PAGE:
by Tony Vidler
A lot of advisers tell me that social media marketing sucks for financial services. They know, because they have been trying to market themselves using social media and the results are not good for them.
If it isn’t working it must suck, right? “Working” generally means “getting new prospects or enquiries for our services “. According to many advisers social media marketing isn’t doing that for them; therefore it sucks.
Usually when I hear this I go and have a quiet little look at what they are doing on social media, and it seems pretty obvious pretty quickly why social as a marketing strategy sucks for them. It usually for one (or more) of the following reasons:
Social media marketing sucks just as much as any other form of marketing when it is done poorly in other words. We could just as easily replace the term “social media” with “print advertising”….as that would suck just as much in terms of “working” if it was launched thoughtlessly and executed poorly.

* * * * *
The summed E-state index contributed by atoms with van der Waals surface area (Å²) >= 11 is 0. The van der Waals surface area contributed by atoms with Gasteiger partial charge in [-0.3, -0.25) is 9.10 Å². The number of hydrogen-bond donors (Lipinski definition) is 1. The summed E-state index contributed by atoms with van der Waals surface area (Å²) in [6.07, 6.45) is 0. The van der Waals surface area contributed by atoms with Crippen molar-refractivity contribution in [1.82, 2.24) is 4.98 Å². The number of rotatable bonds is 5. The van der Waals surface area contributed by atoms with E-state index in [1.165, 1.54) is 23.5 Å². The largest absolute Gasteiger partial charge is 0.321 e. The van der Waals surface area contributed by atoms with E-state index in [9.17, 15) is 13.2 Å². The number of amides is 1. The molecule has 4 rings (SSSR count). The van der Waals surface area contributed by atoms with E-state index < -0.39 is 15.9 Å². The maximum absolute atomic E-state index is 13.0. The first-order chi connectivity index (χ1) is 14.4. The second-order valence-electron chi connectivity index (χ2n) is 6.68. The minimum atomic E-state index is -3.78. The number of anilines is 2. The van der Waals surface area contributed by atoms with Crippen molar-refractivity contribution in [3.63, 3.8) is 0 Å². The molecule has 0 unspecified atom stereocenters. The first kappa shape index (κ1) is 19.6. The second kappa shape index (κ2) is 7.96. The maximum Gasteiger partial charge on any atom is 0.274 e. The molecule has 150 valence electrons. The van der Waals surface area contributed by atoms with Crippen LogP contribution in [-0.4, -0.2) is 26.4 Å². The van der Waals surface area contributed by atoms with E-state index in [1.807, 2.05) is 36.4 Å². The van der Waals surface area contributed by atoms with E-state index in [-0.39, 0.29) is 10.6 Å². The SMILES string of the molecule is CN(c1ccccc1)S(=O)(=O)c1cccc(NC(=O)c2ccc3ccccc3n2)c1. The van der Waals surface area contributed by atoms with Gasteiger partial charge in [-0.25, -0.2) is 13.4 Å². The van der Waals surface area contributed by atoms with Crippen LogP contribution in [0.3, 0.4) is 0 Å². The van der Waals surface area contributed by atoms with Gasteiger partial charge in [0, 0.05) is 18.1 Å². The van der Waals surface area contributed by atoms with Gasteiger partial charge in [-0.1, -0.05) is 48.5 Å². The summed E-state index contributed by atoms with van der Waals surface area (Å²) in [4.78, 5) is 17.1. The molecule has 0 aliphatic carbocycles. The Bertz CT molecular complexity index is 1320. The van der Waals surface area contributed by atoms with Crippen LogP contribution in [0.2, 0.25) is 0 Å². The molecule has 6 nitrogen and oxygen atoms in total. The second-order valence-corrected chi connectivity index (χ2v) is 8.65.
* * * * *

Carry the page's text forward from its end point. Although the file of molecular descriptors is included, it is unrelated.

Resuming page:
The problem isn’t the medium; the problem is the business (or person) using the medium. That is what sucks at marketing.
When there is no clear idea about what it is that the business is trying to achieve with its marketing there is typically a mis-match between expectations and actual behaviour. For example: when a business says “we must use social because everyone says it is the right way forward” (or words to that effect), there is an inherent expectation that this will help drive new business opportunities to the practice simply because it is something that everyone else is doing. It must work simply because we hear it works for others, right?